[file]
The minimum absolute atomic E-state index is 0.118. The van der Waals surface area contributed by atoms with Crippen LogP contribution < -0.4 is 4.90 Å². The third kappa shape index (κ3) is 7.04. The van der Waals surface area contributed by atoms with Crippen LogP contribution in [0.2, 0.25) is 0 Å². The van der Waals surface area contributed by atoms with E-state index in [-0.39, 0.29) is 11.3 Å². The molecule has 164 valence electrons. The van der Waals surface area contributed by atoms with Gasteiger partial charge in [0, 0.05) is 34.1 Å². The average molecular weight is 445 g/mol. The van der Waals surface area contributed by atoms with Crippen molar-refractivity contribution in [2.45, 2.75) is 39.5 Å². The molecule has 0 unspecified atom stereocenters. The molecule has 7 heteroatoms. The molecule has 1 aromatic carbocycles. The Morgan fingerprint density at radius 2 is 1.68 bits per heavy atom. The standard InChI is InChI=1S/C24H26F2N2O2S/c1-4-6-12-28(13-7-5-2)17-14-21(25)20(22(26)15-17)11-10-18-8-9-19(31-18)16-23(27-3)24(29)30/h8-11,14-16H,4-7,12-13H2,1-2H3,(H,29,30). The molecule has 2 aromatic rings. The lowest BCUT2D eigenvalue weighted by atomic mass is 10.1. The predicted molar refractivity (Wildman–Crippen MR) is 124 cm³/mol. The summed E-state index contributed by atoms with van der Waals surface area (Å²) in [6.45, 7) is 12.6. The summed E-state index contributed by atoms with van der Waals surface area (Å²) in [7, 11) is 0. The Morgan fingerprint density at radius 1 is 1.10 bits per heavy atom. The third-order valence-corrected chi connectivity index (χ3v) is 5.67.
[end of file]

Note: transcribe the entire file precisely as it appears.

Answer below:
The minimum absolute atomic E-state index is 0.118. The van der Waals surface area contributed by atoms with Crippen LogP contribution < -0.4 is 4.90 Å². The third kappa shape index (κ3) is 7.04. The van der Waals surface area contributed by atoms with Crippen LogP contribution in [0.2, 0.25) is 0 Å². The van der Waals surface area contributed by atoms with E-state index in [-0.39, 0.29) is 11.3 Å². The molecule has 164 valence electrons. The van der Waals surface area contributed by atoms with Gasteiger partial charge in [0, 0.05) is 34.1 Å². The average molecular weight is 445 g/mol. The van der Waals surface area contributed by atoms with Crippen molar-refractivity contribution in [2.45, 2.75) is 39.5 Å². The molecule has 0 unspecified atom stereocenters. The molecule has 7 heteroatoms. The molecule has 1 aromatic carbocycles. The Morgan fingerprint density at radius 2 is 1.68 bits per heavy atom. The standard InChI is InChI=1S/C24H26F2N2O2S/c1-4-6-12-28(13-7-5-2)17-14-21(25)20(22(26)15-17)11-10-18-8-9-19(31-18)16-23(27-3)24(29)30/h8-11,14-16H,4-7,12-13H2,1-2H3,(H,29,30). The molecule has 2 aromatic rings. The lowest BCUT2D eigenvalue weighted by atomic mass is 10.1. The predicted molar refractivity (Wildman–Crippen MR) is 124 cm³/mol. The summed E-state index contributed by atoms with van der Waals surface area (Å²) in [6.45, 7) is 12.6. The summed E-state index contributed by atoms with van der Waals surface area (Å²) in [7, 11) is 0. The Morgan fingerprint density at radius 1 is 1.10 bits per heavy atom. The third-order valence-corrected chi connectivity index (χ3v) is 5.67.